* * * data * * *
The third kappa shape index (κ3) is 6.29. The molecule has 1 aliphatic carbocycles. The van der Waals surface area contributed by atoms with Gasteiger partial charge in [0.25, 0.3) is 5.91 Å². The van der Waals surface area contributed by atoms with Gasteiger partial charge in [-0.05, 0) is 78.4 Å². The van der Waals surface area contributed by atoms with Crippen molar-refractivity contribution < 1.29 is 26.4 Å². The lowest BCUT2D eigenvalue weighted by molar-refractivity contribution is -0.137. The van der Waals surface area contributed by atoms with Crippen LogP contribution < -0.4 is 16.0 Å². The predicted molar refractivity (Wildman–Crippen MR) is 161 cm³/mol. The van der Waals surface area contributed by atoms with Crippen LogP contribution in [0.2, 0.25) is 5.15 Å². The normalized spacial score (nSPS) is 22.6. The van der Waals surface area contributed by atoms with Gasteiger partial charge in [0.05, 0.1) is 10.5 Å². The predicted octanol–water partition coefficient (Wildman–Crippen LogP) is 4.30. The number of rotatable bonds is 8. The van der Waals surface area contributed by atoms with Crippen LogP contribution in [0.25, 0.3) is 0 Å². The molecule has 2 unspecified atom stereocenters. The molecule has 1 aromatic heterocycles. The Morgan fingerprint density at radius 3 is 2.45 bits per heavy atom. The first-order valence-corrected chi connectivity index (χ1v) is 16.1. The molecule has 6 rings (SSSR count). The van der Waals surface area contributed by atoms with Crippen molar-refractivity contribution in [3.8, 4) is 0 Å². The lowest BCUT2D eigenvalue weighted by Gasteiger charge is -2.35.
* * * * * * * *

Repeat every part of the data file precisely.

The third kappa shape index (κ3) is 6.29. The molecule has 1 aliphatic carbocycles. The van der Waals surface area contributed by atoms with Gasteiger partial charge in [0.25, 0.3) is 5.91 Å². The van der Waals surface area contributed by atoms with Gasteiger partial charge in [-0.05, 0) is 78.4 Å². The van der Waals surface area contributed by atoms with Crippen molar-refractivity contribution < 1.29 is 26.4 Å². The lowest BCUT2D eigenvalue weighted by molar-refractivity contribution is -0.137. The van der Waals surface area contributed by atoms with Crippen LogP contribution < -0.4 is 16.0 Å². The predicted molar refractivity (Wildman–Crippen MR) is 161 cm³/mol. The van der Waals surface area contributed by atoms with Crippen LogP contribution in [0.2, 0.25) is 5.15 Å². The normalized spacial score (nSPS) is 22.6. The van der Waals surface area contributed by atoms with Gasteiger partial charge in [0.05, 0.1) is 10.5 Å². The predicted octanol–water partition coefficient (Wildman–Crippen LogP) is 4.30. The number of rotatable bonds is 8. The van der Waals surface area contributed by atoms with Crippen LogP contribution in [0.25, 0.3) is 0 Å². The molecule has 2 unspecified atom stereocenters. The molecule has 1 aromatic heterocycles. The Morgan fingerprint density at radius 3 is 2.45 bits per heavy atom. The first-order valence-corrected chi connectivity index (χ1v) is 16.1. The molecule has 6 rings (SSSR count). The van der Waals surface area contributed by atoms with Crippen molar-refractivity contribution in [3.8, 4) is 0 Å². The lowest BCUT2D eigenvalue weighted by Gasteiger charge is -2.35.